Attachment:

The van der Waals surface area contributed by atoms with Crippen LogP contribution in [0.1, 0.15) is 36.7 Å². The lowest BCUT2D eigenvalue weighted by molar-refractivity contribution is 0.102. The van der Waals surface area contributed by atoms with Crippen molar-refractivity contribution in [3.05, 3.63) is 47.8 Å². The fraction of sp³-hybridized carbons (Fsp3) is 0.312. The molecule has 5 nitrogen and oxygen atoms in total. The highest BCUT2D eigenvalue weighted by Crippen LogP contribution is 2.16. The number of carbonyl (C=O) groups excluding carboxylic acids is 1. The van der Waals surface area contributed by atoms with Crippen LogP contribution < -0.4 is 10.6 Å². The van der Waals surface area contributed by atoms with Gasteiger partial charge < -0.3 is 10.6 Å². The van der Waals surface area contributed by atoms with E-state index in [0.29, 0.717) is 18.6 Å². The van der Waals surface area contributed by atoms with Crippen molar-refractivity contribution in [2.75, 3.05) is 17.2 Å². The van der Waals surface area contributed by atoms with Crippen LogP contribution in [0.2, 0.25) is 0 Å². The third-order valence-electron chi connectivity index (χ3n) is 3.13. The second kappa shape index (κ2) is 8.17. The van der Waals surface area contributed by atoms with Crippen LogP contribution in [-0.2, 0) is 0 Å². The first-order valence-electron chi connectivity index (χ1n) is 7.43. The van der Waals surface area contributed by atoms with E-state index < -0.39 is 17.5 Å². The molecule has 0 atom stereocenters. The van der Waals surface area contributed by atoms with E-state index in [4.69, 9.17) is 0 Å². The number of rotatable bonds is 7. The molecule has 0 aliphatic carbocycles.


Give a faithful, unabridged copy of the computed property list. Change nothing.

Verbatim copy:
The van der Waals surface area contributed by atoms with Crippen LogP contribution in [0.1, 0.15) is 36.7 Å². The lowest BCUT2D eigenvalue weighted by molar-refractivity contribution is 0.102. The van der Waals surface area contributed by atoms with Crippen molar-refractivity contribution in [3.05, 3.63) is 47.8 Å². The fraction of sp³-hybridized carbons (Fsp3) is 0.312. The molecule has 5 nitrogen and oxygen atoms in total. The highest BCUT2D eigenvalue weighted by Crippen LogP contribution is 2.16. The number of carbonyl (C=O) groups excluding carboxylic acids is 1. The van der Waals surface area contributed by atoms with Crippen LogP contribution < -0.4 is 10.6 Å². The van der Waals surface area contributed by atoms with Gasteiger partial charge < -0.3 is 10.6 Å². The van der Waals surface area contributed by atoms with E-state index in [0.29, 0.717) is 18.6 Å². The van der Waals surface area contributed by atoms with Crippen molar-refractivity contribution in [2.75, 3.05) is 17.2 Å². The van der Waals surface area contributed by atoms with Crippen LogP contribution in [0.2, 0.25) is 0 Å². The third-order valence-electron chi connectivity index (χ3n) is 3.13. The second kappa shape index (κ2) is 8.17. The van der Waals surface area contributed by atoms with Crippen LogP contribution in [-0.2, 0) is 0 Å². The first-order valence-electron chi connectivity index (χ1n) is 7.43. The van der Waals surface area contributed by atoms with E-state index < -0.39 is 17.5 Å². The molecule has 0 atom stereocenters. The van der Waals surface area contributed by atoms with E-state index in [4.69, 9.17) is 0 Å². The number of rotatable bonds is 7. The molecule has 0 aliphatic carbocycles.